Today, 15 of the 45 Doric columns of the brilliant temple dedicated to the sea god Poseidon still stand. Below, the deep blue waters of the Aegean glisten as the light reflects onto the ancient marble pillars, sandy beaches and shell-studded rocks along the cape. Throughout the year, and especially during the summer, visitors flock to Sounion and the Temple of Poseidon to watch one of the Mediterranean’s most romantic sunsets and the full moon rise over the cape.

The Monument of the Unknown Soldier – place for admiration

In the late 1920s, architects E. Lazaridis and E. Dimitriades Rok designed the Monument of the Unknown Soldier, with the relief on the marble tomb sculpted by Konstantinos Dimitriades. During the initial phases of construction, extensive excavation was undertaken in front of the parliament building, lowering the ground level to the level of Amalias Avenue.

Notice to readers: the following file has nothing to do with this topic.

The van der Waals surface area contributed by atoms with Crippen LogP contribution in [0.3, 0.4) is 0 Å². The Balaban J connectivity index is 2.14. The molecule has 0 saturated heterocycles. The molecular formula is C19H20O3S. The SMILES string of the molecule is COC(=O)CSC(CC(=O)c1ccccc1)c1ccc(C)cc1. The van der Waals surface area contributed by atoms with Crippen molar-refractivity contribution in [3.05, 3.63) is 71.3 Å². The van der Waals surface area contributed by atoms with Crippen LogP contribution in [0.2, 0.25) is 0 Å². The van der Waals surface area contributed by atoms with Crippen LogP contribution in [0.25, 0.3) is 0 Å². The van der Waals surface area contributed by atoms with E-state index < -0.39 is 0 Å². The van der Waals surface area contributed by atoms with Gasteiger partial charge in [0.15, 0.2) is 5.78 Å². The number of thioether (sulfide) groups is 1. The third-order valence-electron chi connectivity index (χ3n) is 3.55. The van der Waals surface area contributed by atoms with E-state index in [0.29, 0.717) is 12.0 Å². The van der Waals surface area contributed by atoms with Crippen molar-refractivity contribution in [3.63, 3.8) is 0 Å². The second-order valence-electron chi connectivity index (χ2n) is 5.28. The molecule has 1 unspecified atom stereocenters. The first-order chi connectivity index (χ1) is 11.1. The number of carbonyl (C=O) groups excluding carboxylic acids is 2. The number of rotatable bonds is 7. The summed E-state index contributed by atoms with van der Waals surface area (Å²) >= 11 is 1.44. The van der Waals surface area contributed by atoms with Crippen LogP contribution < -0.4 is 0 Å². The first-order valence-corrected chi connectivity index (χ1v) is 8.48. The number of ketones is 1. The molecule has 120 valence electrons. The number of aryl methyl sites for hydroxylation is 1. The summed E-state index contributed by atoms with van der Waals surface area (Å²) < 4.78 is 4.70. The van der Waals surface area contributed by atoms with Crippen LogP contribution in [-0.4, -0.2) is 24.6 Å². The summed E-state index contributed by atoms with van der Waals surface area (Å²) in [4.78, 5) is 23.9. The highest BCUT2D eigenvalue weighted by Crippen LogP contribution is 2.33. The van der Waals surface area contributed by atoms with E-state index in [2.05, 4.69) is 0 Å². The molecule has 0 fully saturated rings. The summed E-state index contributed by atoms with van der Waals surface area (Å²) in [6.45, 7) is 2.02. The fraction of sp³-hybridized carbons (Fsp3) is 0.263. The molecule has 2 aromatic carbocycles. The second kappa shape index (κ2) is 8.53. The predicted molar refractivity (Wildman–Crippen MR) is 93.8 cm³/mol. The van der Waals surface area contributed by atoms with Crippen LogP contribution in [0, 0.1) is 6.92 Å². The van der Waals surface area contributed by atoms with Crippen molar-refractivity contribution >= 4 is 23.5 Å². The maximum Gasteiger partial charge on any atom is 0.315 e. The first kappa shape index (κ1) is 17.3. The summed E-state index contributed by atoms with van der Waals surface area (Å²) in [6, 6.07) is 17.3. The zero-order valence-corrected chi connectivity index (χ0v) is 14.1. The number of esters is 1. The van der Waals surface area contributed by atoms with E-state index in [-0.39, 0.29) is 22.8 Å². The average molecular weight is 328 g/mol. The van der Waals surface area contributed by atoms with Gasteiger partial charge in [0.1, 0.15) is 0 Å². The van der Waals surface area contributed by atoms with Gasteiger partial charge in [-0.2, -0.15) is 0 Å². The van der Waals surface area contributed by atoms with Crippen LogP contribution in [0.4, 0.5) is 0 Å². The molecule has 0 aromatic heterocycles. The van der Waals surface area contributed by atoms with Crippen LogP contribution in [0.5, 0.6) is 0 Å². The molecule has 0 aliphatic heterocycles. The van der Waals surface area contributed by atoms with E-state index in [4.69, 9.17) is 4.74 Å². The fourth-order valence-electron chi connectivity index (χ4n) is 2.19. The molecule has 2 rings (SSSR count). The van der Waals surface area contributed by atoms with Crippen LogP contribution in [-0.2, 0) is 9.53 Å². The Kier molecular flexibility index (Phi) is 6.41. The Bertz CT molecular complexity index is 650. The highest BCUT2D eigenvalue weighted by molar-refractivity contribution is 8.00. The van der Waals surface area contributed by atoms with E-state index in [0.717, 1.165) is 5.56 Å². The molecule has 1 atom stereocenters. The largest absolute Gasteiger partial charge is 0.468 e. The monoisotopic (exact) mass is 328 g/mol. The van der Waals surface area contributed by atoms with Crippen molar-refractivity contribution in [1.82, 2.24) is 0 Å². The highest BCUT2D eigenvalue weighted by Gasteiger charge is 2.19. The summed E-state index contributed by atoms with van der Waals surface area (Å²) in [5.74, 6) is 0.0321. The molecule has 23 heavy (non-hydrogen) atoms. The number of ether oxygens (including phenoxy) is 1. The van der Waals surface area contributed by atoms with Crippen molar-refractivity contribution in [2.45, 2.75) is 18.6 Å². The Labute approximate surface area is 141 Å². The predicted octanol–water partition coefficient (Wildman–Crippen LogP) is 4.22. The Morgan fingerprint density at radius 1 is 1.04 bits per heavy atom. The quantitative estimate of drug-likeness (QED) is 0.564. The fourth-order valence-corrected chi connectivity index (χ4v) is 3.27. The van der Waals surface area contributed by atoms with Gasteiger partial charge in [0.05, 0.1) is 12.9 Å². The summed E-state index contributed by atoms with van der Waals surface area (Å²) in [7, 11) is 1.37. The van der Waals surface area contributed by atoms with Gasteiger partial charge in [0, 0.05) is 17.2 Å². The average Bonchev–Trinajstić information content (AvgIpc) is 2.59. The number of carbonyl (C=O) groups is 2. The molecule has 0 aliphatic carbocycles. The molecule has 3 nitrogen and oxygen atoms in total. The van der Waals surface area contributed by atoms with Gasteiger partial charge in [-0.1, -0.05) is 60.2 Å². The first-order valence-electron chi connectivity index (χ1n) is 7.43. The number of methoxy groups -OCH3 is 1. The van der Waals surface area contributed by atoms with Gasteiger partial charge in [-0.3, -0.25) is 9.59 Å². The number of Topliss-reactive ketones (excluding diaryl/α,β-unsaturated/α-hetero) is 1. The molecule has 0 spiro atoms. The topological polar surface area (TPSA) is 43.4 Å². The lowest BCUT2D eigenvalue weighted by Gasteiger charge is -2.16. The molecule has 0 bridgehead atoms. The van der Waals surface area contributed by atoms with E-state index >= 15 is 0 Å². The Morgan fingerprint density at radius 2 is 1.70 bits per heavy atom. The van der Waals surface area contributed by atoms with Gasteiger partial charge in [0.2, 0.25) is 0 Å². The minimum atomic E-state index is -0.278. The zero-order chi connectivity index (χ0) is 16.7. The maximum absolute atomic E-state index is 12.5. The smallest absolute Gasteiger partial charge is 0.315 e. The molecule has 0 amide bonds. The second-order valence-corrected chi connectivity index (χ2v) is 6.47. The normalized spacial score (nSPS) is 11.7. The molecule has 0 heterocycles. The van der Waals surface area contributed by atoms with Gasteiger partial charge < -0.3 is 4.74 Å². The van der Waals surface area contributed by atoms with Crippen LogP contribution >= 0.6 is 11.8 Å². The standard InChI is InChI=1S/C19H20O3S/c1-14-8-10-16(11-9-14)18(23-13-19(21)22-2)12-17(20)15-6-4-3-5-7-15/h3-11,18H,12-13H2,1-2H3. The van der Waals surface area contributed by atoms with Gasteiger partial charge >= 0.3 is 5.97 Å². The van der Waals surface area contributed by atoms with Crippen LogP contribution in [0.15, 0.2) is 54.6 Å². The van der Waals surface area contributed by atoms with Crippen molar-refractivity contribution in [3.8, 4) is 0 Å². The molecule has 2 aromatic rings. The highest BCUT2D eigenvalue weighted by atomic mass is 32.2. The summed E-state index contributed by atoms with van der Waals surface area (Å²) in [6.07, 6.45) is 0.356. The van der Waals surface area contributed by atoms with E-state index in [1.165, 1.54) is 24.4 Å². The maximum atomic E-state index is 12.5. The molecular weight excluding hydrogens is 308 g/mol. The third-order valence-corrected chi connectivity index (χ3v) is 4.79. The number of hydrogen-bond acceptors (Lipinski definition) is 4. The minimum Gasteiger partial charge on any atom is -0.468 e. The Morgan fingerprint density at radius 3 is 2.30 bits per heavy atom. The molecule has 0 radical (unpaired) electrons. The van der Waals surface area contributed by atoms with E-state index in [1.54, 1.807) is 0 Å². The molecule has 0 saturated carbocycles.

Heavily influenced by ancient art, the monument has a strictly minimalist design. The monument is guarded day and night by the Presidential Guard of Evzones, and hosts a ritual wreath-laying in honour of the Unknown Soldier.

Monastiraki Metro Station – melting point of Greece

Built between 1890 and 1895, Monastiraki Metro Station became the first steam-train railway connecting Athens and Piraeus. Having operated locally since 1869, its main terminal was located in Thission, with an extension to Monastiraki later built by businessman, Stephanos Psihas.

During construction, extensive archaeological excavations were conducted, revealing a plethora of interesting relics, many of which are still present today. In 1904, the steam trains were converted to electricity and from 1926 to 1930 the line was further extended to Omonia station. In 2000 this station, along with all other older stations, was fully refurbished and now stands as an architectural gem displaying a myriad of antiquities.